Schmidt happy with Jackson display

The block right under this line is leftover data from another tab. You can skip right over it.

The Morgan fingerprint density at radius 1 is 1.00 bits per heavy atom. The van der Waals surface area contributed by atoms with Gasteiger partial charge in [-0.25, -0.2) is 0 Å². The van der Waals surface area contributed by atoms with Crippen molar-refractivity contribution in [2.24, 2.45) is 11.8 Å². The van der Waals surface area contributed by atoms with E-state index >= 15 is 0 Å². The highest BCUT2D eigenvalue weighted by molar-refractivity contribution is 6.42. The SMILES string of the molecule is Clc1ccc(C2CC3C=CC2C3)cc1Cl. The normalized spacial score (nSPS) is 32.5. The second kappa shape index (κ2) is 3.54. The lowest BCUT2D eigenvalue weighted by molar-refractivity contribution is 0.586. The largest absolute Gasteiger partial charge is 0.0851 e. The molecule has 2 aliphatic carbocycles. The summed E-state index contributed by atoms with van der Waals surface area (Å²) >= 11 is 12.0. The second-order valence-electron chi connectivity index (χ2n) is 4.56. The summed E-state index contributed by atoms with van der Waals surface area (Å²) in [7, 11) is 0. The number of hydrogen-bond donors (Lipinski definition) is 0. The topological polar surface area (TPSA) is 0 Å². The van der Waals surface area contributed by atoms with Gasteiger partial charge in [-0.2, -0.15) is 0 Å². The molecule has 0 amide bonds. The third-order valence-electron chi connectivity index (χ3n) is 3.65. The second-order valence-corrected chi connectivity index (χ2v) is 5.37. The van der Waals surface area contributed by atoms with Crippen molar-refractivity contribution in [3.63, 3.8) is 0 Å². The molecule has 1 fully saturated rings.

first_img “He could run but if he’d stayed on he would have done further damage. “It was a massive opportunity for Chris, he’s worked extremely hard to get it. “It’s really disappointing for him to be literally hamstrung. He tried to play through it, but it was determined that it wasn’t something he could play on with.” Until his injury Henry had looked sharp at the breakdown, an area that left Schmidt relatively pleased. Captain on the night Jamie Heaslip, try-scorer Peter O’Mahony and replacement Sean O’Brien backed up Henry’s turnover work too. But Schmidt warned the contact area will be another facet Ireland must sharpen in time for Australia’s visit. He said: “I think we could argue six to eight turnovers were forced by us on the ground. “Others we were able to capitalise on slightly loose play from them, but we can probably still be reasonably pleased with that work.” The 21-year-old Ulster playmaker led Ireland’s line in Saturday’s 40-9 victory over Samoa to open the autumn international series. Jonathan Sexton’s hip-injury absence led to a straight fight between Jackson and Leinster’s Ian Madigan for the number 10 shirt. Schmidt had explained in the build-up how Madigan’s limited club opportunities this term proved a hindrance, with Kiwi Jimmy Gopperth impressing for the province. And after Ireland’s five-try triumph against the Samoans, the new head coach felt vindicated in handing the form club man the back-line reins. “I thought Paddy was really assured,” said Schmidt. “Our kicking out of the hand wasn’t as good as it could have been at times. We’ll have to kick better out of hand across the board against Australia. “But Paddy did marshal everyone really well and it was an assured performance from Paddy. “It’s not easy to come into that mix and control things like that, but I think we saw the evidence of his club form helping him settle.” Hoping for good news this week on openside flanker Chris Henry, Schmidt confirmed the gritty Ulster loose forward suffered a hamstring problem at Dublin’s Aviva Stadium. Schmidt said: “I think Chris may have a slight hamstring tear. Paddy Jackson’s “assured” display further boosts Ireland’s fly-half competition, according to head coach Joe Schmidt. Press Associationlast_img read more